Estates and Probate 101

Home/LEARNING CENTER/Estates and Probate 101
Estates and Probate 1012019-12-08T20:01:20+00:00

There are three types of estates: Regular Estate, Small Estate and Estate for Legal Actions. Small Estates are those estate that do not contain any real property, or personal property valued more than $25,000.00. Regular Estates are estates with any personal property or real property. Estates for Legal Actions are estates open for wrongful death actions.

WHEN DO I HAVE TO GO THROUGH PROBATE?2019-12-06T13:20:00+00:00

In South Carolina, you have to open an estate if the decedent had any personal or real property, regardless of the value.


“A probate is a legal process in which a will is reviewed to determine whether it is valid and authentic. Probate also refers to the general administering of a deceased person’s will or the estate of a deceased person without a will. The court appoints either an executor named in the will (or an administrator if there is no will) to administer the process of collecting the assets of the deceased person, paying any liabilities remaining on the person’s estate, and finally distributing the assets of the estate to beneficiaries named in the will or determined as such by the executor.”


There are several things you can do while you are alive to avoid certain assets going through probate.

Transfer On Death (TOD): “The transfer on death designation lets beneficiaries receive assets at the time of the person’s death without going through probate. This designation also lets the account holder or security owner specify the percentage of assets each designated beneficiary receives, which helps the executor distribute the person’s assets after death. With TOD registration, the named beneficiaries have no access to or control over a person’s assets as long as the person is alive.”

Life Insurance & Annuities Beneficiaries: “Life insurance and annuities will pass by contract as well, so it’s just as important that you contact all life insurance companies where you maintain policies to ensure that your beneficiaries are listed correctly.”

Joint Tenants with Rights of Survivorship: “Joint tenants with right of survivorship (JTWROS)… is a type of property ownership, a surviving member will inherit the total value of the other member’s share of property upon the death of that other member.”  When titling real property this way, the real property does not go through probate.”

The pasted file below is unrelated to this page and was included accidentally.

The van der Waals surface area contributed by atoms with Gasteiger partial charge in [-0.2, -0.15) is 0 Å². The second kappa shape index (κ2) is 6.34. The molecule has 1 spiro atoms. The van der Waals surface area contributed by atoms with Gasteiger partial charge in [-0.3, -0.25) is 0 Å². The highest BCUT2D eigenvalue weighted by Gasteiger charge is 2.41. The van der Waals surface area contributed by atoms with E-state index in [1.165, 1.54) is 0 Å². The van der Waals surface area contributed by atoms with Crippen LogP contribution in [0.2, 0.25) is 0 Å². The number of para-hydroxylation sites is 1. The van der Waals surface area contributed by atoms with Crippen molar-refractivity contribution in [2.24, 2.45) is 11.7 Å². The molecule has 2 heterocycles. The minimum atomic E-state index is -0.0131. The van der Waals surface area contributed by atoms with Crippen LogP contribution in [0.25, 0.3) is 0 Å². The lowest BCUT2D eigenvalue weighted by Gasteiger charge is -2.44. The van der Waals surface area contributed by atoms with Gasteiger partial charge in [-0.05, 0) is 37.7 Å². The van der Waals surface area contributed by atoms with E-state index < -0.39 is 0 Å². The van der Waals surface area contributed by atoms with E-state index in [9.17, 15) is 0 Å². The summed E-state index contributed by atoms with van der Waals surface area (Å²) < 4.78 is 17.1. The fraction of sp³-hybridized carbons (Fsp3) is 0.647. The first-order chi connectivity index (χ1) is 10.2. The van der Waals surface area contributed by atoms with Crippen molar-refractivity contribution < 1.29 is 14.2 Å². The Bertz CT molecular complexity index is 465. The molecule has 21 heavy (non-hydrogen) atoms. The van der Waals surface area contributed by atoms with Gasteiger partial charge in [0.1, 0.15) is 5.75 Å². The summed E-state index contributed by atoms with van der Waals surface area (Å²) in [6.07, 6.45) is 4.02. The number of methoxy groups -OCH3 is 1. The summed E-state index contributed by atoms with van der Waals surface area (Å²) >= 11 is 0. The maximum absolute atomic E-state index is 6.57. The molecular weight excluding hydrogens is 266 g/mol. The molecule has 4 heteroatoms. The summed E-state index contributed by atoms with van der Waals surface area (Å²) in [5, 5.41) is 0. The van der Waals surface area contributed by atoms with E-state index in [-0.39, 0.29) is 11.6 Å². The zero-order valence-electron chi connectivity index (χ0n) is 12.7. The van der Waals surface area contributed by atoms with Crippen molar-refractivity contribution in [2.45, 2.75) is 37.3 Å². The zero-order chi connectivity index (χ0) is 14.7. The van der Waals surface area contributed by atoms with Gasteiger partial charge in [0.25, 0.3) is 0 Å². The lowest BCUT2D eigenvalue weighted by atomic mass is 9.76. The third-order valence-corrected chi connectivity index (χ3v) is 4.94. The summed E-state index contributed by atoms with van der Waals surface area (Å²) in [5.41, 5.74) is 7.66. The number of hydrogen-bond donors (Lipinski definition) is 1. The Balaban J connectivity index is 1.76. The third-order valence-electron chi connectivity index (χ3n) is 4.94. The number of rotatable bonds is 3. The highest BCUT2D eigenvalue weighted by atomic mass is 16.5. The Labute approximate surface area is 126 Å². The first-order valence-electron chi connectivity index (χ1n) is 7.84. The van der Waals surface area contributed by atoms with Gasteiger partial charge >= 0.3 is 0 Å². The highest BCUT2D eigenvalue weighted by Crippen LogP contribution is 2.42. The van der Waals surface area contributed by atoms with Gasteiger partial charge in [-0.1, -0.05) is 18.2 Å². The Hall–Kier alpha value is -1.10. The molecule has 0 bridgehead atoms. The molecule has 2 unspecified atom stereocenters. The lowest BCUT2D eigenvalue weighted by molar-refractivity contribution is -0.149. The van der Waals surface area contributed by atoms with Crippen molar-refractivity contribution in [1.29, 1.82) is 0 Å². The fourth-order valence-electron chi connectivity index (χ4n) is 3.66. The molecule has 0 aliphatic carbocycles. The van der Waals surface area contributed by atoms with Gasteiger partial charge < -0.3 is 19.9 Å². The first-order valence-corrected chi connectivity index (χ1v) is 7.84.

Trust: “A trust is a fiduciary relationship in which one party, known as a trustor, gives another party, the trustee, the right to hold title to property or assets for the benefit of a third party, the beneficiary. Trusts are established to provide legal protection for the trustor’s assets, to make sure those assets are distributed according to the wishes of the trustor, and to save time, reduce paperwork and, in some cases, avoid or reduce inheritance or estate taxes.”


It is important that everyone have a Last Will and Testament, Living Will, Durable Financial Power of Attorney and Durable Healthcare Power of Attorney.

Last Will and Testament: “A written document which leaves the estate of the person who signed the will to named persons or entities (beneficiaries, legatees, devisees) including portions or percentages of the estate, specific gifts, creation of trusts for management and future distribution of all or a portion of the estate (a testamentary trust).”

Living Will: “Also called “a durable power of attorney,” it is a document authorized by statutes in all states in which a person appoints someone as his/her proxy or representative to make decisions on maintaining extraordinary life-support if the person becomes too ill, is in a coma or is certain to die. In most states the basic language has been developed by medical associations or other experts and may provide various choices as to when such maintenance of life can be terminated. The decision must be made in consultation with the patient’s doctor. The living will permits a terminal patient to die in dignity and protects the physician or hospital from liability for withdrawing or limiting life support.”

Healthcare Power of Attorney: “A legal form that allows an individual to empower another with decisions regarding his or her healthcare and medical treatment. Healthcare power of attorney becomes active when a person is unable to make decisions or consciously communicate intentions regarding treatments.”

Durable Power of Attorney: “A power of attorney (POA) is a legal document giving one person (the agent or attorney-in-fact) the power to act for another person (the principal). The agent can have broad legal authority or limited authority to make legal decisions about the principal’s property, finances or medical care. The power of attorney is frequently used in the event of a principal’s illness or disability, or when the principal can’t be present to sign necessary legal documents for financial transactions.”